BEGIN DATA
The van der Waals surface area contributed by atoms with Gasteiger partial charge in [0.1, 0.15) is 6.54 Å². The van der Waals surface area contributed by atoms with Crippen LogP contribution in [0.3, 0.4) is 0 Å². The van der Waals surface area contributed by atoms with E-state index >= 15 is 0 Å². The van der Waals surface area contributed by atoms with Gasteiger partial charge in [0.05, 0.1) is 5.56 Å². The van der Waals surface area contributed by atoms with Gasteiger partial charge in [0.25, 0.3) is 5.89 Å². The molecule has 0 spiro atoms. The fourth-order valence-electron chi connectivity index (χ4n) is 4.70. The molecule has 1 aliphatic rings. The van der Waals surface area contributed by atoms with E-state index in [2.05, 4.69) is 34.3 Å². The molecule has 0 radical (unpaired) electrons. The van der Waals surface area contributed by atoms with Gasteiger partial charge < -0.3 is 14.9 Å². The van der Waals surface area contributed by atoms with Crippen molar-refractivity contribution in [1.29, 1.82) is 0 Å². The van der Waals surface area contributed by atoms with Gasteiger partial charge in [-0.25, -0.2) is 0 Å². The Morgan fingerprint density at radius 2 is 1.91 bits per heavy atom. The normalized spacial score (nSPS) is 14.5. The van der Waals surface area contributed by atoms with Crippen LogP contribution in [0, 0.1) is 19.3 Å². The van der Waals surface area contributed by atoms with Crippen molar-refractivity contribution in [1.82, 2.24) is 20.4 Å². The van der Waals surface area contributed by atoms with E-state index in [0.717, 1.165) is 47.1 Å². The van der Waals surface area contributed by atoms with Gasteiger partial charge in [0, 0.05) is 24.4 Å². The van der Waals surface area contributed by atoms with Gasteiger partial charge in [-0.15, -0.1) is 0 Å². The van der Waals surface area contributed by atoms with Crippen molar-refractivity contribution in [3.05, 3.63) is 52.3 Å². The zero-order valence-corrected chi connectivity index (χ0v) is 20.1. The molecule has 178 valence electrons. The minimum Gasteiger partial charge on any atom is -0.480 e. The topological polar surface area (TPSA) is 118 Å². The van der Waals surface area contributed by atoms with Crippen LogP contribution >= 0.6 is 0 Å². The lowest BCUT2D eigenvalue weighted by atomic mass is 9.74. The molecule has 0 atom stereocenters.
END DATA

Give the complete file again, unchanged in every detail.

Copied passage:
The van der Waals surface area contributed by atoms with Gasteiger partial charge in [0.1, 0.15) is 6.54 Å². The van der Waals surface area contributed by atoms with Crippen LogP contribution in [0.3, 0.4) is 0 Å². The van der Waals surface area contributed by atoms with E-state index >= 15 is 0 Å². The van der Waals surface area contributed by atoms with Gasteiger partial charge in [0.05, 0.1) is 5.56 Å². The van der Waals surface area contributed by atoms with Gasteiger partial charge in [0.25, 0.3) is 5.89 Å². The molecule has 0 spiro atoms. The fourth-order valence-electron chi connectivity index (χ4n) is 4.70. The molecule has 1 aliphatic rings. The van der Waals surface area contributed by atoms with E-state index in [2.05, 4.69) is 34.3 Å². The molecule has 0 radical (unpaired) electrons. The van der Waals surface area contributed by atoms with Gasteiger partial charge < -0.3 is 14.9 Å². The van der Waals surface area contributed by atoms with Crippen molar-refractivity contribution in [1.29, 1.82) is 0 Å². The van der Waals surface area contributed by atoms with Gasteiger partial charge in [-0.25, -0.2) is 0 Å². The Morgan fingerprint density at radius 2 is 1.91 bits per heavy atom. The normalized spacial score (nSPS) is 14.5. The van der Waals surface area contributed by atoms with Crippen LogP contribution in [0, 0.1) is 19.3 Å². The van der Waals surface area contributed by atoms with Crippen molar-refractivity contribution in [1.82, 2.24) is 20.4 Å². The van der Waals surface area contributed by atoms with E-state index in [0.717, 1.165) is 47.1 Å². The van der Waals surface area contributed by atoms with Gasteiger partial charge in [0, 0.05) is 24.4 Å². The van der Waals surface area contributed by atoms with Gasteiger partial charge in [-0.15, -0.1) is 0 Å². The van der Waals surface area contributed by atoms with Crippen molar-refractivity contribution in [3.05, 3.63) is 52.3 Å². The zero-order valence-corrected chi connectivity index (χ0v) is 20.1. The molecule has 178 valence electrons. The minimum Gasteiger partial charge on any atom is -0.480 e. The topological polar surface area (TPSA) is 118 Å². The van der Waals surface area contributed by atoms with Crippen LogP contribution >= 0.6 is 0 Å². The lowest BCUT2D eigenvalue weighted by atomic mass is 9.74. The molecule has 0 atom stereocenters.